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Education
Feb 15, 2015

Customer Delight: Inside and Outside the Classroom

Sponsored Content provided by Robert Burrus - Dean , Cameron School of Business - University of North Carolina Wilmington

The Cameron School is known for an outstanding faculty who, while extremely skilled in research, love to engage our students not only in the classroom but also in a host of applied learning activities. This week’s blog features one of the CSB’s marketing faculty members, Professor Donald Barnes. He discusses the concept of customer delight.
 
There have been several macro factors that have influenced the field of marketing, and more specifically customer satisfaction. First, it is well-accepted that with a shrinking world and improved technologies, it can be very difficult to maintain a competitive advantage. Second, research has shown that satisfied customers are not necessarily enough for a business to be profitable. 

As a result of these factors, the marketing field has responded with the concept of customer delight, which is distinct from customer satisfaction. Whereas customer satisfaction is about meeting expectations and is primarily cognitive, customer delight is about exceeding expectations and is primarily emotional.
 
Because this is a relatively new concept in the marketing environment, there has been a lot of opportunity for research. For me this has included a dissertation while at Mississippi State University as well as many years of study and working on projects about the subject. For example, colleagues and I have been able to show that customers who are delighted will have significantly higher levels of word-of-mouth advocacy, willingness to pay, and commitment compared to satisfied customers. We have also been able to highlight that there are differences in what leads to satisfaction and what leads to delight. For example, to create delight, it is very important to manage the interaction between the employee and customer. This is because factors that lead to delight include employee attitude, effort and skill. 
 
In another project, we were able to show that employees who delight their customers were happier and more committed in their jobs. Moreover, they were willing to engage in extra behaviors on the job which have a direct link to profit. Thus, an unintended benefit of customer delight is employee delight.
 
The power of delight is not limited to traditional retailers. For example, colleagues and I have investigated delight in traditional services, self-services, production-based businesses, sporting events, classrooms and more recently at Bruce Springsteen concerts. What is really exciting is that the results are similar across contexts.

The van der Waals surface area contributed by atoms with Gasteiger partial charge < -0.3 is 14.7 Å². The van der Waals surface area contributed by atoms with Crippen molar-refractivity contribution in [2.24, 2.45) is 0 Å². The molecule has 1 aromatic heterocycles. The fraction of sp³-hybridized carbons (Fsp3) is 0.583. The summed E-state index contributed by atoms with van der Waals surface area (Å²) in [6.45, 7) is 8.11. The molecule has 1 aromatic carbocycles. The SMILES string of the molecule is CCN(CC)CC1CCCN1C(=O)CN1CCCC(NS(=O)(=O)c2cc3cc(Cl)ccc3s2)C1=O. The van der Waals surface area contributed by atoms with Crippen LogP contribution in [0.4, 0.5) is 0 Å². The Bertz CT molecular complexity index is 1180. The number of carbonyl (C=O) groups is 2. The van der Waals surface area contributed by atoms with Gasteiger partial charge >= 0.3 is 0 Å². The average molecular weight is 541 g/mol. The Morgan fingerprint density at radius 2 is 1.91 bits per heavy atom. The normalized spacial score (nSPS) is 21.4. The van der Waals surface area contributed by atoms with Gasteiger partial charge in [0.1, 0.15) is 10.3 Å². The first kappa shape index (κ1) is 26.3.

Another great aspect of this research is that I am able to incorporate the data from my research and the theoretical ideas behind customer delight into the senior marketing-research class at UNCW. In this way, students are able to evaluate real data as well as be exposed to cutting-edge theories and techniques in the marketing environment, which will hopefully give them an advantage in the job market.
 
For example, in a recent research class we worked with an alumni-owned business to figure out how delight works in a self-serve frozen yogurt venue. For this project, the students designed surveys, and collected and analyzed data. The students then explained the results to the company's management team and provided managerial implications of the research. In another project with a local company, students were able to evaluate a large database of customer data and develop unique hypotheses to test how factors such as the environment or employee appearance could create an emotional response in the customer.
 
So there is delight both inside and outside Cameron Hall, although some of my students might disagree.
 
For 2014-2015, Dr. Robert T. Burrus, Jr. will serve as interim Dean of the Cameron School of Business at the University of North Carolina Wilmington. Before taking on the role of interim Dean, Burrus was the department chair for economics and finance and a professor of economics. He has been on Cameron’s faculty since 1998. The Cameron School of Business has 90 full-time faculty members and 29 administrative and staff members. The school hosts approximately 2,000 undergraduate students and 170 graduate students. International students come to study at Cameron from all over the world. The Cameron School of Business is AACSB accredited; offers capstone experiences; houses a Financial Trading Markets Room; provides for overseas learning opportunities; and is a founding member of the Trans-Atlantic Business School Alliance. To learn more about the Cameron School of Business, please visit http://csb.uncw.edu/. Questions and comments can be sent to [email protected].

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